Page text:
If nothing concrete comes from Jason Giambi's vague admission to steroid use - meaning nothing new on the investigation front, no name-dropping by the Yankees designated hitter - then the time has come for Major League Baseball and Congress to shut their mouths, disappear, and vow that they'll never waste another second of our time. Because they've certainly done a good job of that already.
The baseball world waited for word this week that New York's $120 million investment would agree to meet with steroids investigator George Mitchell or face disciplinary action from commissioner Bud Selig. The rest of us should ponder just how much of our time has been wasted.
Baseball announced on March 30, 2006, that Mitchell, the former Senate majority leader, would lead its investigation into performance-enhancing drugs in the sport. There has been virtually nothing to show for it. At least nothing of consequence, anyway.
Until Giambi, there had not been a single current player who had agreed to talk to the Mitchell-led investigation. No one has agreed to turn over medical records, either. And to add something unfathomable to the equation, the retired senator has been devoid of subpoena power, which makes him about as powerful as a parking-lot attendant at a Phillies game.
Last checked, no senators have stepped up to exercise any powers of their own. All Mitchell's former colleagues have given are hints, praise for his resume, and little else. And all that does is add credence to what Pete Rose investigator John Dowd told me months ago: "This steroids investigation has no teeth. Mitchell hasn't been given any real power to compel anything from anyone. And without that, it all just seems like a waste of time."
Whom are we fooling here?
Why should anyone care what Giambi told USA Today last month? "I was wrong for doing that stuff," he said. "What we should have done a long time ago was stand up - players, ownership, everybody - and said: 'We made a mistake.'"
But what exactly is baseball going to do about it?
Baseball was behind the eight-ball from the time Giambi testified on Dec. 11, 2003, before the BALCO grand jury, and in the time since, nothing has changed.
What's arguably worse, though, is Congress. Consider this: In 2005 and 2006, members of the 109th Congress introduced five initiatives to address the problems of performance-enhancing drugs in sports. They ranged from the Drug Free Sports Act to the Professional Sports Responsibility Act.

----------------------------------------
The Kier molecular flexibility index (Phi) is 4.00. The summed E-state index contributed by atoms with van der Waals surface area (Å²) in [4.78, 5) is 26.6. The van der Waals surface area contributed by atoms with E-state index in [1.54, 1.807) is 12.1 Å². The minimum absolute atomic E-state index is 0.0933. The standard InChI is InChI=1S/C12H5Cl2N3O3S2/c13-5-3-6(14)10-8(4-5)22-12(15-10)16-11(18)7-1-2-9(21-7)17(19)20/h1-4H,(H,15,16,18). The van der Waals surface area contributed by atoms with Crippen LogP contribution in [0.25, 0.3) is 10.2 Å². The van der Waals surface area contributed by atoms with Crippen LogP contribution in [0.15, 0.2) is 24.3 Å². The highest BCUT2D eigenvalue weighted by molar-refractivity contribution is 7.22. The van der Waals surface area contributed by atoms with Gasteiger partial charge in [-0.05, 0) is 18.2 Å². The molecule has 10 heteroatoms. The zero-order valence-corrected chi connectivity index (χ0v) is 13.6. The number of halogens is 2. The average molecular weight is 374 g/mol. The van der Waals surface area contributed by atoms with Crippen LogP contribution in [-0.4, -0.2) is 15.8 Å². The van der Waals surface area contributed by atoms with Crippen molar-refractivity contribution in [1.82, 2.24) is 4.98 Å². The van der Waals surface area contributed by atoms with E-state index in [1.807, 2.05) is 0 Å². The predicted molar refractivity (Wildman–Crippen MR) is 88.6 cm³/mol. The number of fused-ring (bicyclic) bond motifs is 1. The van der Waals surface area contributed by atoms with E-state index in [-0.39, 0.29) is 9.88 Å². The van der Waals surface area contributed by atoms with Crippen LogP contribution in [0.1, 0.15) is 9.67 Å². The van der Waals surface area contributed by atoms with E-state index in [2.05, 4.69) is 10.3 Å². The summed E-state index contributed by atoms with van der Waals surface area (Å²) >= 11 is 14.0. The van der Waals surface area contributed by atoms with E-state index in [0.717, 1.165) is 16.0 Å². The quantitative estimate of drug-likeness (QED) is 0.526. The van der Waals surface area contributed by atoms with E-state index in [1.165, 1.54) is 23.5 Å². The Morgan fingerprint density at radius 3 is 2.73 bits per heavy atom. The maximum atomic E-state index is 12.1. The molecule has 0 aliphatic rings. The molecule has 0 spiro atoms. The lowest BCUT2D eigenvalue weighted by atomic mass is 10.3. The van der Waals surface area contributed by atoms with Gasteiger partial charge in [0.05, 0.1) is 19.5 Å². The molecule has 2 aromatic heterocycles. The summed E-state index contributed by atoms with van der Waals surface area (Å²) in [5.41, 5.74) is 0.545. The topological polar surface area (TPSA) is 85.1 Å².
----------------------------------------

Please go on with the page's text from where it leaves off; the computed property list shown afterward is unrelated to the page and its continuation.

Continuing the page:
None of them passed!
Meanwhile, the ones that did make it out of committees included a bill to designate a U.S. Post Office facility in Oklahoma as the Mickey Mantle Post Office Building; a resolution to honor "Shoeless Joe" Jackson for his outstanding baseball accomplishments; and a measure honoring St. Louis Cardinals slugger Albert Pujols on the National League MVP award he received for the 2005 season.
This all sounds like a joke, but there's really nothing funny about it. Not when you consider how much time and money has been spent on this fiasco, the lives that have been affected by the court of public opinion, and the harm the subject of steroids has done to baseball and professional sports as a whole.
Some would say that the truth will set us free, and if it reveals the scoundrels, liars and cheaters, then so be it. But what does it say when a preponderance of evidence is continuously conveyed, when individuals are convicted in the court of public opinion, yet the only thing we're able to say in the end is: "Well, that person will never be liked, respected or honored."
The players will still cash their checks at the nearest bank on a bimonthly basis.
Major League Baseball was in negotiations with Giambi. It's the only thing that's generated anything remotely progressive during this investigation, from what we can tell. In others words, a person who seems like a decent human being who made a mistake just wants to move forward with his life and display that he has a heart.
Forget Giambi's heart. I'd prefer for MLB and Congress to flex some muscle. But we know they're not about to - unless a camera is nearby, of course.